·  Legal News, Analysis, & Commentary


JPMorgan Chase Forced to Face Pay Discrimination Lawsuit

— October 24, 2017

JPMorgan Chase Forced to Face Pay Discrimination Lawsuit

JPMorgan Chase & Co. is being forced to face a U.S. Labor Discrimination lawsuit alleging the banking company knowingly paid its female employees less than their male counterparts.  The decision was made by a three-judge Administrative Review Board panel and released on October 5th.  It marks the second time JPMorgan had attempted to dismiss such claims without success.

The popular banking institution is represented a team of attorneys at McGuireWoods.  The appeals panel stated JPMorgan, which was sued by the Labor Department in January of this year, has not shown “exceptional circumstances” to allow for a dismissal.  Therefore, the company will be forced to face off against the Labor Department and the case will return to an administrative judge for a final decision.

The Labor Department had indicated New York-based JPMorgan paid at least 93 women in four different job categories less than their male co-workers in similar positions over the last five years and the company violated an executive order prohibiting federal contractors from engaging in sex discrimination.

JPMorgan Chase Forced to Face Pay Discrimination Lawsuit
Image Courtesy of All America Bank

Tasha Pelio, spokesperson for JPMorgan, said in a statement following the initial filing, “We are disappointed that the (department) chose to file a complaint, but look forward to presenting our evidence to a neutral decision maker.”

“JPMorgan is required to comply with anti-discrimination laws that apply to federal contractors,” said Office of Federal Contract Compliance Programs (OFFCP) Acting Director Thomas M. Dowd. “We filed this lawsuit to enforce those requirements.”

The Labor Department’s case seeks an injunction barring JPMorgan from discriminating against female employees as well as any lost pay and salary adjustments for those affected.  If the judge decides against JPMorgan, this could lead to the termination of many current federal contracts and bar any future contracts with the institution.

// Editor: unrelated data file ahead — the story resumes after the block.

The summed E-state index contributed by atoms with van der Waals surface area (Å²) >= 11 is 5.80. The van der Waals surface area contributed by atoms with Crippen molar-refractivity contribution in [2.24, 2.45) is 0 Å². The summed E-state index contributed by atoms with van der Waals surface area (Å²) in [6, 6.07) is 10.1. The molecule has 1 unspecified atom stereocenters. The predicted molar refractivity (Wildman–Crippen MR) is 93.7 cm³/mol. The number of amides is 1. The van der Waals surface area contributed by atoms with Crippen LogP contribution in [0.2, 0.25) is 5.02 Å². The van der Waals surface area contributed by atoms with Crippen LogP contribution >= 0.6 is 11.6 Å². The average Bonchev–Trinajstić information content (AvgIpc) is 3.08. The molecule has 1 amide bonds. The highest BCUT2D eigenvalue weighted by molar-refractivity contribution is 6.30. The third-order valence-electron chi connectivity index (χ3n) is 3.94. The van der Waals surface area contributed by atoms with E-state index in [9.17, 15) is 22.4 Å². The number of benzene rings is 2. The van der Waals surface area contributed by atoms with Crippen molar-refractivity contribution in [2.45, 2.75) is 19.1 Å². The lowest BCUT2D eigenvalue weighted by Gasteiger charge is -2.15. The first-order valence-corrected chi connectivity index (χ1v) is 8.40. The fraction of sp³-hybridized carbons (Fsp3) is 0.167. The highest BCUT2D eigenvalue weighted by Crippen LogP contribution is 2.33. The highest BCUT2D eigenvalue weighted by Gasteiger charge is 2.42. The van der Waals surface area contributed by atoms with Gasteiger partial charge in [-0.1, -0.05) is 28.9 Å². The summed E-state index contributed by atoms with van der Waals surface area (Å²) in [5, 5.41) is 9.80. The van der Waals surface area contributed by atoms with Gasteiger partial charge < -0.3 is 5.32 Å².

Back in 2014, JPMorgan Chase paid almost $1.5 million to settle a sex-based harassment lawsuit filed by the U.S. Equal Employment Opportunity Commission (EEOC).  According to the lawsuit, the company maintained a hostile work environment toward its female bankers at its Polaris Park facility.  The EEOC claimed female employees were forced to participate in a sexist atmosphere and if they didn’t comply they were kept from receiving vital sales calls and training opportunities.  The $1.45 million award was ultimately split among 16 female mortgage bankers who worked at the facility.

After the 2014 decision, JPMorgan released the following statement: “We fully agree with the EEOC that harassment and discrimination have no place in the work environment. The alleged behavior dates back more than four years.”

“This case demonstrates the EEOC’s ongoing commitment to ensuring that women enjoy the same terms and conditions of employment as their male counterparts and that their success on the job cannot be conditioned on participating in a sexually hostile work environment,” said EEOC General Counsel David Lopez at the time.

Philadelphia Regional Attorney Debra M. Lawrence added, “We are pleased that JPMorgan Chase worked with us to craft a comprehensive settlement that will benefit its mortgage sales staff.  In addition to the monetary compensation for the class members, the extensive training and equitable measures are designed to ensure the equality of the terms and conditions of employment and ensure the elimination of the discriminatory situation that resulted in this lawsuit.”

Evidently, the banking institution didn’t learn its lesson after the outcome of the 2014 case.


JPMorgan must face gender pay discrimination lawsuit, appeal panel says

JPMorgan Chase To Pay Almost $1.5 Million In Sex Discrimination Case

Join the conversation!